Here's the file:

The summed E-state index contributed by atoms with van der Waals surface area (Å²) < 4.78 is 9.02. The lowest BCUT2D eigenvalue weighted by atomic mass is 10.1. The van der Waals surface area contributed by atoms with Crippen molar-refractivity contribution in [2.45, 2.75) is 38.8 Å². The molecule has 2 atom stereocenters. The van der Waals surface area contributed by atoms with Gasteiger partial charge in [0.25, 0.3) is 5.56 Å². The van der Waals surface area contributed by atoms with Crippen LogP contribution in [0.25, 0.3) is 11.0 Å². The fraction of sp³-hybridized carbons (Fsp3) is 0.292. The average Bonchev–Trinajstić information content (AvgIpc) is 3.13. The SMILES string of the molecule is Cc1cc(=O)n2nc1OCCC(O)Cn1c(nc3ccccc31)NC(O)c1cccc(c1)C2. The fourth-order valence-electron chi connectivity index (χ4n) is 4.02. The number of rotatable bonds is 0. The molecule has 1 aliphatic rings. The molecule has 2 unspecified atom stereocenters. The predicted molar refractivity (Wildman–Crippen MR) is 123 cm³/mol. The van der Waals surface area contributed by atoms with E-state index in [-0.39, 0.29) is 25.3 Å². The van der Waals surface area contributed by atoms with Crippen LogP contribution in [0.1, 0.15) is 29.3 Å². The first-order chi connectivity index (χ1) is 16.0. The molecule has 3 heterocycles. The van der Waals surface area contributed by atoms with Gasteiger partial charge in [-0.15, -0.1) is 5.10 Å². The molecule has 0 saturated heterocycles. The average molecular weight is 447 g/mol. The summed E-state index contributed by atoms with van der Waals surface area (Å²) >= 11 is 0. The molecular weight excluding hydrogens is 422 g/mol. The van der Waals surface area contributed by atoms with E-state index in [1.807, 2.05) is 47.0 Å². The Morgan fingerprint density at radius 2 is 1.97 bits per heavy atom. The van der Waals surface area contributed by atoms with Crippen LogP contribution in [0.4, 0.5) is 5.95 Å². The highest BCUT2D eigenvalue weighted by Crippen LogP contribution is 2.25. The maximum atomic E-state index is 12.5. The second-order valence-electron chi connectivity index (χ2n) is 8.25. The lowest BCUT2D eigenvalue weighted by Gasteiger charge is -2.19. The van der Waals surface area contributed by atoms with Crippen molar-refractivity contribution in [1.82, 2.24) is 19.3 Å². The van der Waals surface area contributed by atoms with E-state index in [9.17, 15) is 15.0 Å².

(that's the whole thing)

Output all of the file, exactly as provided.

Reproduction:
The summed E-state index contributed by atoms with van der Waals surface area (Å²) < 4.78 is 9.02. The lowest BCUT2D eigenvalue weighted by atomic mass is 10.1. The van der Waals surface area contributed by atoms with Crippen molar-refractivity contribution in [2.45, 2.75) is 38.8 Å². The molecule has 2 atom stereocenters. The van der Waals surface area contributed by atoms with Gasteiger partial charge in [0.25, 0.3) is 5.56 Å². The van der Waals surface area contributed by atoms with Crippen LogP contribution in [0.25, 0.3) is 11.0 Å². The fraction of sp³-hybridized carbons (Fsp3) is 0.292. The average Bonchev–Trinajstić information content (AvgIpc) is 3.13. The SMILES string of the molecule is Cc1cc(=O)n2nc1OCCC(O)Cn1c(nc3ccccc31)NC(O)c1cccc(c1)C2. The fourth-order valence-electron chi connectivity index (χ4n) is 4.02. The number of rotatable bonds is 0. The molecule has 1 aliphatic rings. The molecule has 2 unspecified atom stereocenters. The predicted molar refractivity (Wildman–Crippen MR) is 123 cm³/mol. The van der Waals surface area contributed by atoms with E-state index in [-0.39, 0.29) is 25.3 Å². The van der Waals surface area contributed by atoms with Crippen LogP contribution in [0.1, 0.15) is 29.3 Å². The first-order chi connectivity index (χ1) is 16.0. The molecule has 3 heterocycles. The van der Waals surface area contributed by atoms with Gasteiger partial charge in [-0.15, -0.1) is 5.10 Å². The molecule has 0 saturated heterocycles. The average molecular weight is 447 g/mol. The summed E-state index contributed by atoms with van der Waals surface area (Å²) >= 11 is 0. The molecular weight excluding hydrogens is 422 g/mol. The van der Waals surface area contributed by atoms with E-state index in [1.807, 2.05) is 47.0 Å². The Morgan fingerprint density at radius 2 is 1.97 bits per heavy atom. The van der Waals surface area contributed by atoms with Crippen LogP contribution in [0.4, 0.5) is 5.95 Å². The highest BCUT2D eigenvalue weighted by Crippen LogP contribution is 2.25. The maximum atomic E-state index is 12.5. The second-order valence-electron chi connectivity index (χ2n) is 8.25. The lowest BCUT2D eigenvalue weighted by Gasteiger charge is -2.19. The van der Waals surface area contributed by atoms with Crippen molar-refractivity contribution in [1.82, 2.24) is 19.3 Å². The van der Waals surface area contributed by atoms with E-state index in [9.17, 15) is 15.0 Å².